• Members communicate directly with one another, not just with the team leader.
  • Members carry on back channel or side conversations within the team.
  • Members periodically break, go exploring outside the team, and bring information back to share with the others.

Which made me wonder: In what way does the role of the principal change if one of the primary roles is to make sure people feel safe? Can we help professional learning communities become more explicit and transparent about their capacity to create a sense of safety and belonging so that teachers can learn? Could we begin to monitor and provide feedback to teachers about the belonging cues they are sending out to the students in their classroom?

I found the point that psychological safety is about building connection and identity fascinating. As researcher Bradley Staats explains, “It turns out that there are a whole bunch of effects that take place when we are pleased to be part of a group, when we are part of creating an authentic structure for us to be more ourselves.” The word authentic is often paired with assessment (sometimes meaning actual intellectual growth and sometimes referring to based in real-world contexts) but I haven’t heard educators talk about the importance of authenticity – students (and adults) feeling valued and free to be themselves. In contemplating this point, I formed a much deeper appreciation for cultural responsiveness as more than an equity strategy – it may be important as a foundational culture-building strategy.

Coyle turns to Gregg Popovich, coach of the San Antonio Spurs, as an example of a leader who excels in building a sense of belonging. Coyle summarizes the strategy as:

  • Personal: There is up-close connection in the form of body language, attention, and behavior that translates as I care about you.
  • Performance feedback: Popovich is relentless in providing coaching criticism that translates into we have high standards here and that I believe you can reach it.
  • Big picture perspective: Connection is made in larger conversations about politics, history, and food that translates into a shared understanding that life is more than basketball.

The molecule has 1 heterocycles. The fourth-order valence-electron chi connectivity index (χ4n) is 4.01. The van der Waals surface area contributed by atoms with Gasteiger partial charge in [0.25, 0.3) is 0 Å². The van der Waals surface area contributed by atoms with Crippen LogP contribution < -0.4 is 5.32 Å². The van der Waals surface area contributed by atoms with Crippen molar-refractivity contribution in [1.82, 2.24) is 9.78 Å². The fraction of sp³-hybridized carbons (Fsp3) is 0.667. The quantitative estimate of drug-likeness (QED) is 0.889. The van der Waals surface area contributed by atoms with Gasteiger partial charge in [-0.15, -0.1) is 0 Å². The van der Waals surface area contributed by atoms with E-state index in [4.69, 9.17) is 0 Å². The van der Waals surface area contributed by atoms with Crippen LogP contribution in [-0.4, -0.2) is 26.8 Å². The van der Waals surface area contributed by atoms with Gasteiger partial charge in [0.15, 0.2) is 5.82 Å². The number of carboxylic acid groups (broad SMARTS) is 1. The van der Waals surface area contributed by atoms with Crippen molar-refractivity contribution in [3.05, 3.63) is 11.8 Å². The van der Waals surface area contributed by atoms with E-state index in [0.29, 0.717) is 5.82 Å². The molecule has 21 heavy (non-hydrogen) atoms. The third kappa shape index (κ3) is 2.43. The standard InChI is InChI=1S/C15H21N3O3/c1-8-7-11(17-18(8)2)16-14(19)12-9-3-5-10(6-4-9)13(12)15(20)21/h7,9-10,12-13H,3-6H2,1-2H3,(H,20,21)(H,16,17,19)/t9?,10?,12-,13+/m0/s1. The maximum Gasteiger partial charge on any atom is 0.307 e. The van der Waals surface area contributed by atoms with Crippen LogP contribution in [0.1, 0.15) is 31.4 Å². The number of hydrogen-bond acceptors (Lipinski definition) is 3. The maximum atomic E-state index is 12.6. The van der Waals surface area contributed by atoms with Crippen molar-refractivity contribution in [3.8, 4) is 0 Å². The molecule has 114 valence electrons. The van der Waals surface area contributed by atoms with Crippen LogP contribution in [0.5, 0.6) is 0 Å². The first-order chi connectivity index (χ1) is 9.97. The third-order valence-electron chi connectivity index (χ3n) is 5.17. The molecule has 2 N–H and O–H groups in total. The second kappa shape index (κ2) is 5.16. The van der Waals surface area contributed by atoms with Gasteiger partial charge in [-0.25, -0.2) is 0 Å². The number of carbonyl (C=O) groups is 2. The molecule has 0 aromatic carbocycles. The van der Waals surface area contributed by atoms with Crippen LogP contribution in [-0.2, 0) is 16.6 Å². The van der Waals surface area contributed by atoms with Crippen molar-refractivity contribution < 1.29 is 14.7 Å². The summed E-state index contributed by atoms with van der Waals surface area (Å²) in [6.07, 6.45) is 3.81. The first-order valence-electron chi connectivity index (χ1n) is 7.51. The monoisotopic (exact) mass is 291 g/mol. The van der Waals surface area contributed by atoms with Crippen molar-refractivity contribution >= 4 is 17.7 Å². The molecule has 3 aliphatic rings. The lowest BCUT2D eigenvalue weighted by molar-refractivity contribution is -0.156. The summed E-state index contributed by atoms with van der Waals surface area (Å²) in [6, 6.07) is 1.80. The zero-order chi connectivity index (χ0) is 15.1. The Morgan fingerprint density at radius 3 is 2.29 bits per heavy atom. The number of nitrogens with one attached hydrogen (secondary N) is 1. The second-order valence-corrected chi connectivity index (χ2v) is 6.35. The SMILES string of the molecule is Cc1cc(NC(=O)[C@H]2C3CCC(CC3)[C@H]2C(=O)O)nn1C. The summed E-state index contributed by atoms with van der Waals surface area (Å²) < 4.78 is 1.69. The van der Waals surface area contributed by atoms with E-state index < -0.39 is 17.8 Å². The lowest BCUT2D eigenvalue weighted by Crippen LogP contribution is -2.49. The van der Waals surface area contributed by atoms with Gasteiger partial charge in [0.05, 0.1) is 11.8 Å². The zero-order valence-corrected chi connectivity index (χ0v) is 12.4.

The tips for leaders for creating a sense of safety and belonging are:

  • Over-communicate your listening (and avoid interruptions).
  • Spotlight your fallibility early on by sharing your vulnerability and inviting input.
  • Embrace the messenger when someone demonstrates courage to raise problems so they are willing to do it again.
  • Preview future connection by connecting the dots between where team members are and where they are headed in their growth.
  • Overdo thank yous, as it will reinforce cooperation.
  • Be painstaking in the hiring process so that you bring on members who will contribute to the overall well-being of the group
  • Eliminate bad apples, as those people who bring negative energy can undermine the group.
  • Create safe, collision (interaction) rich spaces so that team members are able to have multiple and continued conversations.
  • Make sure everyone has a voice through specific rituals and policies that demonstrate the organizational commitment, such as no meeting can end without everyone sharing something.
  • Picking up trash (i.e., demonstrating “muscular humility”) sends a clear message that we are all in this together.
  • Capitalize on threshold moments by creating ways to help new staff or newly developed teams quickly understand and value the idea of we are all in this together.
  • Avoid giving sandwich feedback. Instead use dialogue to explore weaknesses or mistakes and use recognition and praise generously.
  • Embrace fun!

Coyle says members of highly successful groups tend to describe the relationship with one another using the word family. I’ve heard students use this term to describe their schools at small high schools and alternative schools. I haven’t heard it that much in personalized, competency-based schools. Which makes me wonder: Does the size of how we organize people make a difference? Is there more we can do to strengthen classroom culture ­­­so that students feel that their class is like a family?

In the next article, we’ll looking at sharing vulnerability.